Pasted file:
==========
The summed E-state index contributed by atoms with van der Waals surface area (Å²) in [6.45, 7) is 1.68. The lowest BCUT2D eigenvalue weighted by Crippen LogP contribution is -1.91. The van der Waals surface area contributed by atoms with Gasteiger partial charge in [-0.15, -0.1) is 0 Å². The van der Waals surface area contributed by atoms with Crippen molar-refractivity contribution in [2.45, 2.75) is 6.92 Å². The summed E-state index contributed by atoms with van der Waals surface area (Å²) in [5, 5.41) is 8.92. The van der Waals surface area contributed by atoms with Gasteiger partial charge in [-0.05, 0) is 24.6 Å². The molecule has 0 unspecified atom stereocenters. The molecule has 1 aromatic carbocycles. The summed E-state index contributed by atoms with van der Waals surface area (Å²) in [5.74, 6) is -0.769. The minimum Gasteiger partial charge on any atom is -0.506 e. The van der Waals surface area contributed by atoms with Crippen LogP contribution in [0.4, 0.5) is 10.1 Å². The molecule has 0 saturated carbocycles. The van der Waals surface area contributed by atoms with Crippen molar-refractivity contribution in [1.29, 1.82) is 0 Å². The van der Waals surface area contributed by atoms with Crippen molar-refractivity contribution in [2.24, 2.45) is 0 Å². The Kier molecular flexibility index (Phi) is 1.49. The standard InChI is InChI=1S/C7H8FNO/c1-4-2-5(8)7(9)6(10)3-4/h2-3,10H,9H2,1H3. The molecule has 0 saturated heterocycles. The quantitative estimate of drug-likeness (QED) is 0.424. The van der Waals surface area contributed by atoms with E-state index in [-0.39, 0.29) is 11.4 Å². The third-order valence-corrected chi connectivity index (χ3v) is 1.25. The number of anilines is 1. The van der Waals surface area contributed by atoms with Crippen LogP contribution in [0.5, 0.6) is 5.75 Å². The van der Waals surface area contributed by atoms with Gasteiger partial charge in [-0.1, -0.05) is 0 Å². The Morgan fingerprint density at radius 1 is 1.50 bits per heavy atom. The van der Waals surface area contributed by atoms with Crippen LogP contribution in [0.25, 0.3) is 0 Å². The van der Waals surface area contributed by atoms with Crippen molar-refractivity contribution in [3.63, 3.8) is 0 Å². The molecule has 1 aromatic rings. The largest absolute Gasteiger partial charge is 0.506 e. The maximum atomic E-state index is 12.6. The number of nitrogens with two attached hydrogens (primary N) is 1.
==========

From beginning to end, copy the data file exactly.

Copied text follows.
The summed E-state index contributed by atoms with van der Waals surface area (Å²) in [6.45, 7) is 1.68. The lowest BCUT2D eigenvalue weighted by Crippen LogP contribution is -1.91. The van der Waals surface area contributed by atoms with Gasteiger partial charge in [-0.15, -0.1) is 0 Å². The van der Waals surface area contributed by atoms with Crippen molar-refractivity contribution in [2.45, 2.75) is 6.92 Å². The summed E-state index contributed by atoms with van der Waals surface area (Å²) in [5, 5.41) is 8.92. The van der Waals surface area contributed by atoms with Gasteiger partial charge in [-0.05, 0) is 24.6 Å². The molecule has 0 unspecified atom stereocenters. The molecule has 1 aromatic carbocycles. The summed E-state index contributed by atoms with van der Waals surface area (Å²) in [5.74, 6) is -0.769. The minimum Gasteiger partial charge on any atom is -0.506 e. The van der Waals surface area contributed by atoms with Crippen LogP contribution in [0.4, 0.5) is 10.1 Å². The molecule has 0 saturated carbocycles. The van der Waals surface area contributed by atoms with Crippen molar-refractivity contribution in [1.29, 1.82) is 0 Å². The van der Waals surface area contributed by atoms with Crippen molar-refractivity contribution in [2.24, 2.45) is 0 Å². The Kier molecular flexibility index (Phi) is 1.49. The standard InChI is InChI=1S/C7H8FNO/c1-4-2-5(8)7(9)6(10)3-4/h2-3,10H,9H2,1H3. The molecule has 0 saturated heterocycles. The quantitative estimate of drug-likeness (QED) is 0.424. The van der Waals surface area contributed by atoms with E-state index in [-0.39, 0.29) is 11.4 Å². The third-order valence-corrected chi connectivity index (χ3v) is 1.25. The number of anilines is 1. The van der Waals surface area contributed by atoms with Crippen LogP contribution in [0.5, 0.6) is 5.75 Å². The van der Waals surface area contributed by atoms with Gasteiger partial charge in [-0.1, -0.05) is 0 Å². The Morgan fingerprint density at radius 1 is 1.50 bits per heavy atom. The van der Waals surface area contributed by atoms with Crippen LogP contribution in [0.25, 0.3) is 0 Å². The van der Waals surface area contributed by atoms with Crippen molar-refractivity contribution in [3.63, 3.8) is 0 Å². The molecule has 1 aromatic rings. The largest absolute Gasteiger partial charge is 0.506 e. The maximum atomic E-state index is 12.6. The number of nitrogens with two attached hydrogens (primary N) is 1.